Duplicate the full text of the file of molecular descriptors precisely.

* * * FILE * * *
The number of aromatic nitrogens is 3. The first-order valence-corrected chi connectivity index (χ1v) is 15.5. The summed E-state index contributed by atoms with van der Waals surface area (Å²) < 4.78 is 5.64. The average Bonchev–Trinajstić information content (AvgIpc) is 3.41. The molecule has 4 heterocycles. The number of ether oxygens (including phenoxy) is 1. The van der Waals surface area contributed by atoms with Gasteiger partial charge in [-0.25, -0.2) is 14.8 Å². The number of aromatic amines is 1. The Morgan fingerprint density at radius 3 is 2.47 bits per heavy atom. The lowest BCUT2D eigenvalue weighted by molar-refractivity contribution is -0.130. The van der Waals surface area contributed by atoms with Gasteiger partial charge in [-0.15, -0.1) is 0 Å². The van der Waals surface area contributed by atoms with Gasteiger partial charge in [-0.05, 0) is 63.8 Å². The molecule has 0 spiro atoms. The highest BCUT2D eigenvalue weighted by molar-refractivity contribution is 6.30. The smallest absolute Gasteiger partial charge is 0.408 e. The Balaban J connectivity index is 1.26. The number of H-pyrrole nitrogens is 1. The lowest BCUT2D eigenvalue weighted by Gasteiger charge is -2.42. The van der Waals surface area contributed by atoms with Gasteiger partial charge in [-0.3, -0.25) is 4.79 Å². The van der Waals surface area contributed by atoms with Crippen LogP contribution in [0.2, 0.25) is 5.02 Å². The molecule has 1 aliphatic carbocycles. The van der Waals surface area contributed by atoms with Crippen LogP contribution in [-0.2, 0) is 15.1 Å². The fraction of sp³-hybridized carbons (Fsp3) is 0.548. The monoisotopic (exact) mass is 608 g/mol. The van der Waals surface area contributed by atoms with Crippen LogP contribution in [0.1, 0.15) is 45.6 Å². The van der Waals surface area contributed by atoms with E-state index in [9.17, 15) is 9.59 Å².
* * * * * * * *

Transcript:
The number of aromatic nitrogens is 3. The first-order valence-corrected chi connectivity index (χ1v) is 15.5. The summed E-state index contributed by atoms with van der Waals surface area (Å²) < 4.78 is 5.64. The average Bonchev–Trinajstić information content (AvgIpc) is 3.41. The molecule has 4 heterocycles. The number of ether oxygens (including phenoxy) is 1. The van der Waals surface area contributed by atoms with Gasteiger partial charge in [-0.25, -0.2) is 14.8 Å². The number of aromatic amines is 1. The Morgan fingerprint density at radius 3 is 2.47 bits per heavy atom. The lowest BCUT2D eigenvalue weighted by molar-refractivity contribution is -0.130. The van der Waals surface area contributed by atoms with Gasteiger partial charge in [-0.15, -0.1) is 0 Å². The van der Waals surface area contributed by atoms with Gasteiger partial charge in [-0.05, 0) is 63.8 Å². The molecule has 0 spiro atoms. The highest BCUT2D eigenvalue weighted by molar-refractivity contribution is 6.30. The smallest absolute Gasteiger partial charge is 0.408 e. The Balaban J connectivity index is 1.26. The number of H-pyrrole nitrogens is 1. The lowest BCUT2D eigenvalue weighted by Gasteiger charge is -2.42. The van der Waals surface area contributed by atoms with Gasteiger partial charge in [-0.3, -0.25) is 4.79 Å². The van der Waals surface area contributed by atoms with Crippen LogP contribution in [0.2, 0.25) is 5.02 Å². The molecule has 1 aliphatic carbocycles. The van der Waals surface area contributed by atoms with Crippen LogP contribution in [-0.2, 0) is 15.1 Å². The fraction of sp³-hybridized carbons (Fsp3) is 0.548. The monoisotopic (exact) mass is 608 g/mol. The van der Waals surface area contributed by atoms with Crippen LogP contribution in [0.1, 0.15) is 45.6 Å². The van der Waals surface area contributed by atoms with E-state index in [9.17, 15) is 9.59 Å².